We don’t sell shoes, so let’s not be shoemakers
Higher education is a different animal. Everyone working in higher ed knows that.
We don’t sell shoes. We don’t sell inexpensive services.
We sell one of the most significant investments a person will make in their entire life: an expensive, multi-year commitment to education. And, unlike selling shoes, the decision cycle takes a long time. It takes much longer for someone to choose the right university than to choose their next pair of boots. Much longer.
I would posit that it costs a lot more to recruit a student than to sell a pair of shoes, as well. The “2016 Cost of Recruiting an Undergraduate Report” study by Ruffalo Noel-Levitz states, “Four-year private institutions spent the most to bring in new undergraduates in 2015, spending $2,232 per new student at the median vs. $578 per new student and $118 per new student at the median, respectively, for four-year public institutions and two-year public institutions.”
It takes a long time to recruit students and can cost a lot of money to recruit a single student. Given this, one would expect that each dollar is meticulously monitored to understand the return on investment. Educators try to teach students to be good stewards of resources and the world around them. It would make sense for higher ed professionals to display the same care and consideration in how we approach marketing and recruitment. However, a research survey Helix Education recently conducted “of 480 higher education decision makers revealed that 83% don’t know the cost-per-inquiry of their most effective marketing channels.”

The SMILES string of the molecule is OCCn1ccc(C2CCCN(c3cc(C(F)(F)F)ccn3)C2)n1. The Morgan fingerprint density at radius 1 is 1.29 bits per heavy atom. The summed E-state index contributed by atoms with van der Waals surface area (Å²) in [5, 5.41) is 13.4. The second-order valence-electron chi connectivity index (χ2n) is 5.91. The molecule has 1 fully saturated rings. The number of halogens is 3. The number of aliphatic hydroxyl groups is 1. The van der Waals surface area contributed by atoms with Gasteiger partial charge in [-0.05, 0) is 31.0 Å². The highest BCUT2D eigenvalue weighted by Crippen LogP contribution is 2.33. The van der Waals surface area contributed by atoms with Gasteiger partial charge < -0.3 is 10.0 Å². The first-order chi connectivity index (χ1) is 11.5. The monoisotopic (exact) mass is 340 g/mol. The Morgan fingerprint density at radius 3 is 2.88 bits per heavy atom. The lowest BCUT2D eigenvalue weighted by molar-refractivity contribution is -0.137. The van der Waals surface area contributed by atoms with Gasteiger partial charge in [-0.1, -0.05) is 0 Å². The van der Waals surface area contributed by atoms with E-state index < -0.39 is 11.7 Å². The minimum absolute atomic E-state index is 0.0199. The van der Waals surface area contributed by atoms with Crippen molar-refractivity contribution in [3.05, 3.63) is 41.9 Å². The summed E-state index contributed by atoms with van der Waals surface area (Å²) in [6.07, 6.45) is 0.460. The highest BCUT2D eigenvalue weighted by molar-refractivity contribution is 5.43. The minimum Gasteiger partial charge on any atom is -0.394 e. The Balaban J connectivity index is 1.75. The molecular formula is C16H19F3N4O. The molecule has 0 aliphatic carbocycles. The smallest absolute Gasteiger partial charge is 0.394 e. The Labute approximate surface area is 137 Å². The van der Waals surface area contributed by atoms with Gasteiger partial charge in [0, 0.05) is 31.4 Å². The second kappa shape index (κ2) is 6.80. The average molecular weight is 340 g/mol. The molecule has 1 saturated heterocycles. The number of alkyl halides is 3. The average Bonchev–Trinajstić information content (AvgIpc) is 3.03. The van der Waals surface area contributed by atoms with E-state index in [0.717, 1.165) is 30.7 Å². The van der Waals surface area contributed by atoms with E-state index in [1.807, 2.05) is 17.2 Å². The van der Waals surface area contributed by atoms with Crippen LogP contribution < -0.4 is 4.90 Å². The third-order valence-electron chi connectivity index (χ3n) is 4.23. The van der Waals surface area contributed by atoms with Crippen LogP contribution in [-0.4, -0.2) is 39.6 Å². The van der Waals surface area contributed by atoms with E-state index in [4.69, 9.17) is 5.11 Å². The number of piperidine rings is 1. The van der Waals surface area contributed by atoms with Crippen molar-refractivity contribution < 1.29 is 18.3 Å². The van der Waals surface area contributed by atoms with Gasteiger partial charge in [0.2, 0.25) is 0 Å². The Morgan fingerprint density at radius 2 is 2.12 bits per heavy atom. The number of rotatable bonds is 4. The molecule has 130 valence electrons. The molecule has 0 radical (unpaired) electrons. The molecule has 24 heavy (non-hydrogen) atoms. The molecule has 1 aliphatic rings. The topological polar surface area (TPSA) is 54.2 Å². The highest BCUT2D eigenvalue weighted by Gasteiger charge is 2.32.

I won’t say that I was shocked when I read that statistic, but seeing it there in black and white did make my stomach drop a bit. When I tweeted that stat last month, Brian Clifton (internationally renowned analytics expert and author) retweeted with the comment, “I would suggest that metric is industry agnostic.”
Cost-per-inquiry is an industry agnostic metric, but 83% of higher education decision makers don’t know their cost-per-inquiry. Even if the university’s president or top-level VP doesn’t know the cost-per-inquiry, marketing should.
But, even if we don’t know the ROI of our digital marketing investments, we still have a good handle on what prospective students want on the school’s website, right?
Right? Maybe not.
The study “Mythbusting Websites” from mStoner and Chegg found that 64% of the 1,902 prospective students surveyed prefer text and articles on a college or university’s website, while only 17% of the 520 higher education professionals said that teen prospects placed importance on text and articles. Conversely, 76% of professionals indicated that videos play an important role for prospective students on the school’s website, while only 40% of teen prospects indicated that video was important to them.
Let’s get to work and stop obsessing about vanity analytics
Higher education professionals spend a lot of money to recruit students, don’t know the cost-per-inquiry by marketing channel, and don’t really have a good sense of what prospective students want when they visit the website.
We still have a lot of work to do.